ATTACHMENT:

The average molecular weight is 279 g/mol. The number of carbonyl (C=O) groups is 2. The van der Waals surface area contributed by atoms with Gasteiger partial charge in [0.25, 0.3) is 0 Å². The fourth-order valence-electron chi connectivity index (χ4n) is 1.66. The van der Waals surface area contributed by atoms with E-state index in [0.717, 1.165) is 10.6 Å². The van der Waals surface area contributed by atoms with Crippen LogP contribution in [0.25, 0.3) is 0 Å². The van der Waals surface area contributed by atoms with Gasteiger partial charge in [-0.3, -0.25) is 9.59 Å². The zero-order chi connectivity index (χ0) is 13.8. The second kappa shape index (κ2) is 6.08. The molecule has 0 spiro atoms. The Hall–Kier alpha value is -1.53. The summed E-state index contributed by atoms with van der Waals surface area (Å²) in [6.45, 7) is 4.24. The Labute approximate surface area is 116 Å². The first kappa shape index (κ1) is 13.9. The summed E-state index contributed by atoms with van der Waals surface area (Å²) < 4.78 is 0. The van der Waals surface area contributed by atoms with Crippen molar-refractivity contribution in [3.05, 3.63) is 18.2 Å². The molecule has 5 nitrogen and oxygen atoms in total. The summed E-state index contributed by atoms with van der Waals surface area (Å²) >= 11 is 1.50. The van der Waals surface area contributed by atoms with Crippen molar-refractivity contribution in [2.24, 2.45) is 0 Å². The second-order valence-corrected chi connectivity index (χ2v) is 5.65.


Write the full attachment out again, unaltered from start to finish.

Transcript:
The average molecular weight is 279 g/mol. The number of carbonyl (C=O) groups is 2. The van der Waals surface area contributed by atoms with Gasteiger partial charge in [0.25, 0.3) is 0 Å². The fourth-order valence-electron chi connectivity index (χ4n) is 1.66. The van der Waals surface area contributed by atoms with E-state index in [0.717, 1.165) is 10.6 Å². The van der Waals surface area contributed by atoms with Crippen LogP contribution in [0.25, 0.3) is 0 Å². The van der Waals surface area contributed by atoms with Gasteiger partial charge in [-0.3, -0.25) is 9.59 Å². The zero-order chi connectivity index (χ0) is 13.8. The second kappa shape index (κ2) is 6.08. The molecule has 0 spiro atoms. The Hall–Kier alpha value is -1.53. The summed E-state index contributed by atoms with van der Waals surface area (Å²) in [6.45, 7) is 4.24. The Labute approximate surface area is 116 Å². The first kappa shape index (κ1) is 13.9. The summed E-state index contributed by atoms with van der Waals surface area (Å²) < 4.78 is 0. The van der Waals surface area contributed by atoms with Crippen molar-refractivity contribution in [3.05, 3.63) is 18.2 Å². The molecule has 5 nitrogen and oxygen atoms in total. The summed E-state index contributed by atoms with van der Waals surface area (Å²) >= 11 is 1.50. The van der Waals surface area contributed by atoms with Crippen molar-refractivity contribution in [2.24, 2.45) is 0 Å². The second-order valence-corrected chi connectivity index (χ2v) is 5.65.